After “drifting around” following his arrival in Lijiang, he begins to wonder, “Is this how you get better? Without any physical therapy, medication, special diet, yoga, yin-yang dynamics, or any other kind of professional care?” Eventually, though, he meets a woman. A very interesting woman. It turns out she’s a “special care nurse,” in town for her own rehabilitation. After getting acquainted they begin to explore the town together, though they have been there before. Both lament how the town has changed and lost its magic, with nothing being “real” anymore but instead soaked in a feel of consumerism.

Only the schools of red fish that live in Lijiang’s waterways retain the magic of the old Lijiang.

“Whether it’s dawn, dusk, or midnight, you can see them hovering in the water, facing the same direction, lined up like soldiers on a parade ground, ready for inspection. But if you look closer, you’ll see that they aren’t really still. In fact, they’re struggling against the current in order to maintain their position.”

I don’t think I can say too much more without “revealing” the whole story, but when it turned really interesting for me is when we learn that both “patients” are suffering from a “time-related” illness, but not the same illness. Maybe they can help each other? Read the story for yourself at the link in the header for this post.

So, how was YOUR first story of Deal Me In 2018? Will it be among your favorites?

(Below: Lijiang is a “real” place in the world. It looks quite beautiful, and it’s easy to see how it could inspire a story…)






Another Reading Challenge!? Introducing “The Frankenslam!” – a 2018 Frankenstein Bicentennial Reading Challenge

2018 is the Bicentennial of the publication of Mary Shelley’s novel, Frankenstein. In honor of this occasion, I created for myself a reading challenge and – upon further reflection – decided to “make it public,” so here goes.

Just what is a “Frankenslam?” Well, when I first read Shelley’s novel – maybe 25 years ago – I remember being struck by how articulate and literate the “monster” was. Do you know how this came to be? If you haven’t read the book you won’t know, but even if you have you may have since forgotten. At a certain point in the novel, the monster is heading back to his “hovel” in the woods and stumbles upon someone’s lost “leathern portmanteau” which contains three books – a volume of Plutarch’s Lives (he doesn’t say specifically other than it contained the lives of the first leaders of the ancient republics,  so maybe that can be intuited(?) – extra credit available there!)  The second is Goethe’s The Sufferings of Young Werther (a.k.a. “The Sorrows of Young Werther”) and the third is John Milton’s Paradise Lost. My challenge to myself is to read all three of these in 2018, thus acquiring a similar ‘base knowledge’ to that of Frankenstein’s monster.  Who’s with me??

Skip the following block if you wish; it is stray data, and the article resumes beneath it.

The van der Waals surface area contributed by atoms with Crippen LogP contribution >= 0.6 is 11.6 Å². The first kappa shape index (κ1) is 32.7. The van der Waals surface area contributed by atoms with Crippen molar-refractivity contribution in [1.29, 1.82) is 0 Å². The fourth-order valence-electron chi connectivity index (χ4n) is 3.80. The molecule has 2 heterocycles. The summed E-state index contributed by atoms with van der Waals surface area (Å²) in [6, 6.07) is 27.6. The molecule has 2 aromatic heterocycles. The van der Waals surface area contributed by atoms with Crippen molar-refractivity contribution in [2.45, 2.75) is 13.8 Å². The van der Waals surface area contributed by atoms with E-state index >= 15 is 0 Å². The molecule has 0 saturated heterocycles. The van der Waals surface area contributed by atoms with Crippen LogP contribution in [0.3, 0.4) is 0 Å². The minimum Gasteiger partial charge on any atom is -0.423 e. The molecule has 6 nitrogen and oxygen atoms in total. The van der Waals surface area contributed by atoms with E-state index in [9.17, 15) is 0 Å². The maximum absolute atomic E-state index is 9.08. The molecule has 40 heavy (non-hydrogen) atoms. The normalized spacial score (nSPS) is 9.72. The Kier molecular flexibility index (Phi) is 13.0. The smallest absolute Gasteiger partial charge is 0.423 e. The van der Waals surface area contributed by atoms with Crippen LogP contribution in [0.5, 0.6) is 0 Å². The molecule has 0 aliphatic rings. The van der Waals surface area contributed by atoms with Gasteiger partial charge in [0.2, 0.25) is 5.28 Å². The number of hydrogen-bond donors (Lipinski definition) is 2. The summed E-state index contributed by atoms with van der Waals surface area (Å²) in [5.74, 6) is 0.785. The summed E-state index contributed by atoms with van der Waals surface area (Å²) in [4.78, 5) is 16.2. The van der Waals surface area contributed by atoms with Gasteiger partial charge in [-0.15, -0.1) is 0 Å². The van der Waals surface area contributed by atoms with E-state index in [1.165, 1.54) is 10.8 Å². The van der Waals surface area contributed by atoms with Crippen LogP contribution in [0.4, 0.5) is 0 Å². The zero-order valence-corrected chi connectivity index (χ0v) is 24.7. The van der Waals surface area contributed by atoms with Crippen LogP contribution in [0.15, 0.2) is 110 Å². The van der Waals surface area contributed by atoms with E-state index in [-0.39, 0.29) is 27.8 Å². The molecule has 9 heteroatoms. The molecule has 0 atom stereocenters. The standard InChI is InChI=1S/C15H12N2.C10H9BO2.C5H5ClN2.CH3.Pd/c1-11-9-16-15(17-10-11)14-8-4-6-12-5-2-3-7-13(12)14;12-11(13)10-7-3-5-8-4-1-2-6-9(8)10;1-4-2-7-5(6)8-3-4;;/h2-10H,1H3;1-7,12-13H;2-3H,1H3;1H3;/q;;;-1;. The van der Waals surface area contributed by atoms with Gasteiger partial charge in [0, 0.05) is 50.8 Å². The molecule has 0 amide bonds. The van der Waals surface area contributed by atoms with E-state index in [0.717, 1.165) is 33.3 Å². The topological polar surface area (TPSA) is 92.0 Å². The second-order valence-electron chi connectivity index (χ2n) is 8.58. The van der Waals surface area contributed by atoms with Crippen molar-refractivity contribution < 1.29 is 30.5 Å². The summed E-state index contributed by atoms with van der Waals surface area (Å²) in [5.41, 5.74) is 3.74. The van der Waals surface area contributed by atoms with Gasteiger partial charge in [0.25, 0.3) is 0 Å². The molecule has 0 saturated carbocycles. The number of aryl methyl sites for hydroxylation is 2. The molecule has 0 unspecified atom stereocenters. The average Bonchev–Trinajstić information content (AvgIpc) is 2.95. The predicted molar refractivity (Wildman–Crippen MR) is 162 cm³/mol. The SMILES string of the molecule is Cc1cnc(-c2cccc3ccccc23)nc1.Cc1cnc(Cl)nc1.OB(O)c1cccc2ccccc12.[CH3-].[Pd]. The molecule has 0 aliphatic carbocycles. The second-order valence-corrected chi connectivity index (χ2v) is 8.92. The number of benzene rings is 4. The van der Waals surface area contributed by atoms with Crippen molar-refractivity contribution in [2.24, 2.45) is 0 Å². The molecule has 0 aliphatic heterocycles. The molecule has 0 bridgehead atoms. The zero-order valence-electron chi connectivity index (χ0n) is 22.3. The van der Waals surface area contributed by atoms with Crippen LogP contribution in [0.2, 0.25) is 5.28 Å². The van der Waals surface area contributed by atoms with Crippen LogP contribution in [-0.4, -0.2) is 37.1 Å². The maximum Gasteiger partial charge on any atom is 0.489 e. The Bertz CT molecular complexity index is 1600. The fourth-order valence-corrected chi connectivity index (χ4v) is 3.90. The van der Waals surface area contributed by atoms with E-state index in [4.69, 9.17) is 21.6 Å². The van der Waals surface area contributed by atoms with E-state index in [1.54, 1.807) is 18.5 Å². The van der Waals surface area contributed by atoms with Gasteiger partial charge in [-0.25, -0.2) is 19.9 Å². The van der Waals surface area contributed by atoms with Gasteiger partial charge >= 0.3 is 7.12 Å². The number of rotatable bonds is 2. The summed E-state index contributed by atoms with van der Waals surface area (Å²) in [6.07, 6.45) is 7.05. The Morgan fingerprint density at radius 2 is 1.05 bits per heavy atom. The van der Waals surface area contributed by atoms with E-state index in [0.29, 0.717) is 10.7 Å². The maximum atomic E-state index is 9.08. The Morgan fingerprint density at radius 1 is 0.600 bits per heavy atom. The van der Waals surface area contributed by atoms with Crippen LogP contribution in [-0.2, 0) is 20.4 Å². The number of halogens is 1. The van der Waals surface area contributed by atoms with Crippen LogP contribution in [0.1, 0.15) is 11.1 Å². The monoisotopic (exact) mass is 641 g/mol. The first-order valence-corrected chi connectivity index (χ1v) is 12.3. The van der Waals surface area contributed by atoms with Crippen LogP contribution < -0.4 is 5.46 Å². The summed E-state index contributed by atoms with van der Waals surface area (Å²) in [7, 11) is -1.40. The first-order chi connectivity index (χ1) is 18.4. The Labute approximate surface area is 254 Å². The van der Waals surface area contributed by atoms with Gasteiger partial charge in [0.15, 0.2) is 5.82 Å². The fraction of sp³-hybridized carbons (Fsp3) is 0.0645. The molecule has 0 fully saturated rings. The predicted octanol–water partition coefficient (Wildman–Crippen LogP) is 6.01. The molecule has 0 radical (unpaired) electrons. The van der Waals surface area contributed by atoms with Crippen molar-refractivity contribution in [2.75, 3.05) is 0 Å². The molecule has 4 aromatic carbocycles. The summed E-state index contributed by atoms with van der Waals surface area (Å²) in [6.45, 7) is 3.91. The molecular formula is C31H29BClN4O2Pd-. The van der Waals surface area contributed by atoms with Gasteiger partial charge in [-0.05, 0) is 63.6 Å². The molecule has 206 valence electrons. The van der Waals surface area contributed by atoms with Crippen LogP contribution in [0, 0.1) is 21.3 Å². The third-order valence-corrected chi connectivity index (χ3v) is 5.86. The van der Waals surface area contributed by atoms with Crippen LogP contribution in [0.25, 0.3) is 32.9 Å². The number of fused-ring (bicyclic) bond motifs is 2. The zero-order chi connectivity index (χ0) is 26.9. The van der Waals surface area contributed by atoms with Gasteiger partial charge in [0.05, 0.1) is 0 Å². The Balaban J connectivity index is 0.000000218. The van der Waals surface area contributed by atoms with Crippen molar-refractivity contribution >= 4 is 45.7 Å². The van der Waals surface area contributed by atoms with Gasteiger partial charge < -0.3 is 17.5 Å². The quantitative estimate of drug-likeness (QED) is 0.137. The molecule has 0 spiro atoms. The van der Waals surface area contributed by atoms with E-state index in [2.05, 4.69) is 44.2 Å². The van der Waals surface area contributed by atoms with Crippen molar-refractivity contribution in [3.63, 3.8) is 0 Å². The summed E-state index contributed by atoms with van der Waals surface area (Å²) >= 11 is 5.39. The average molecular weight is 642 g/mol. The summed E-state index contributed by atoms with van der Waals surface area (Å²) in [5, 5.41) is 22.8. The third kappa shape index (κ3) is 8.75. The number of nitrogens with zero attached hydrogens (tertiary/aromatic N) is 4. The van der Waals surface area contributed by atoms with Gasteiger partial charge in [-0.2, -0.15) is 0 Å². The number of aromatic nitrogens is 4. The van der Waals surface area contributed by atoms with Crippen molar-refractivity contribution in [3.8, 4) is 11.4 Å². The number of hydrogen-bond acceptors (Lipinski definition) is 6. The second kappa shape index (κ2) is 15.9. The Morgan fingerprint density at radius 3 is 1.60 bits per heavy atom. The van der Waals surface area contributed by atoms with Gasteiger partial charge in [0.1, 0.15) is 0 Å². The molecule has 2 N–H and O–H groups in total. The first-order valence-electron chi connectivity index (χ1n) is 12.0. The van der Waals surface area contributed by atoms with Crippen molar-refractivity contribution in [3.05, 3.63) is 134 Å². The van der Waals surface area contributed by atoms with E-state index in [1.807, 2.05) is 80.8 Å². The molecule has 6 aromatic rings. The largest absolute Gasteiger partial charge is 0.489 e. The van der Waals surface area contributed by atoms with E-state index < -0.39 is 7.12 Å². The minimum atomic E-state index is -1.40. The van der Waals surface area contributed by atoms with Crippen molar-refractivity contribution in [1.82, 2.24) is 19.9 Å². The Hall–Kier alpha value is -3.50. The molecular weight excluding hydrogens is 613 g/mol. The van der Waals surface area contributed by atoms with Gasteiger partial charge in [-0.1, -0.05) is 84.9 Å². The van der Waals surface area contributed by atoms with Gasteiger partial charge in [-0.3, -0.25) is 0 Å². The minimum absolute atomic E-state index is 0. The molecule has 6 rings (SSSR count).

To complete a Frankenslam, participants will need to accumulate One Billion (say these last two words like Dr. Evil if you want) Volts (according to each bolt of lightning can contain up to a billion votes – get it?). How do you accumulate volts? By reading the three books, each having a value in volts:

Paradise Lost 375 million volts; Plutarch’s Lives – 350 million volts; The Sufferings of Young Werther – 275 million volts.  If you can finish those three then, congratulations, you have completed a Frankenslam! Ideally, I and other Frankenslammers would also love to read a blog post describing your reaction to these three books (50 million volts) and how they helped shape the “monster,” but the most important thing is to READ them all.

Maybe you are more ambitious than that, though.  If so, there’s also a ‘double secret’ level, the Frankenslam Dunk!  Which you can earn if you also read the original Frankenstein novel itself (200 million volts) and watch the iconic 1931 film version (100 million volts) for a total of 1.3 Billion volts.

If you’re less ambitious, you can try The Frankenlay-up. Reading just one or two of the three books from the leathern portmanteau.

Universal Frankenstein - angry mob

If you don’t have time to do so much reading, do a light-hearted Villagers with Pitchforks and Torches level and maybe just read the Classics Illustrated Comic Book 51wPPHD6o+L._SX328_BO1,204,203,200_version of the novel (50 million volts), eat a bowl of Frankenberry cereal (10 million volts – I hope this is still around(?)), watch Young Frankenstein (25 million volts), watch The Bride of Frankenstein (25 million volts) and maybe a few episodes of The Munsters (5 million volts each). Watch an episode or two of the animated Milton the Monster series (for 4 million volts each).

Other ways to accumulate points, er volts:

Convince your book club to read Frankenstein (100 million volts); Go to Geneva Switzerland, the “birthplace” of the novel (100 million volts). Discuss the novel with a reading friend who has read it (25 million volts; limit 4 friends). Buy a leathern portmanteau yourself to proudly carry evidence of your completing a Frankenslam.


So, have I got everyone “charged up” about this challenge?! You can follow your progress with the convenient scorecard below:

score card.jpg

Okay, so yes, this really is kind of a tongue in cheek challenge, but seriously, wouldn’t it be worthy to have these three famous books under your belt?  Do you know any readers in your circle who have read all three? I’d bet the number of people out there who have is a relatively small number.  I suppose that Mary Shelley herself had read them so as to be able to include them effectively in her novel, but who else?? The only one I’ve read completely is The Sufferings of Young Werther. I’ve tried Paradise Lost before but without success. I’ve read a few individual lives of Plutarch but not a “volume” so I have a lot of reading to do.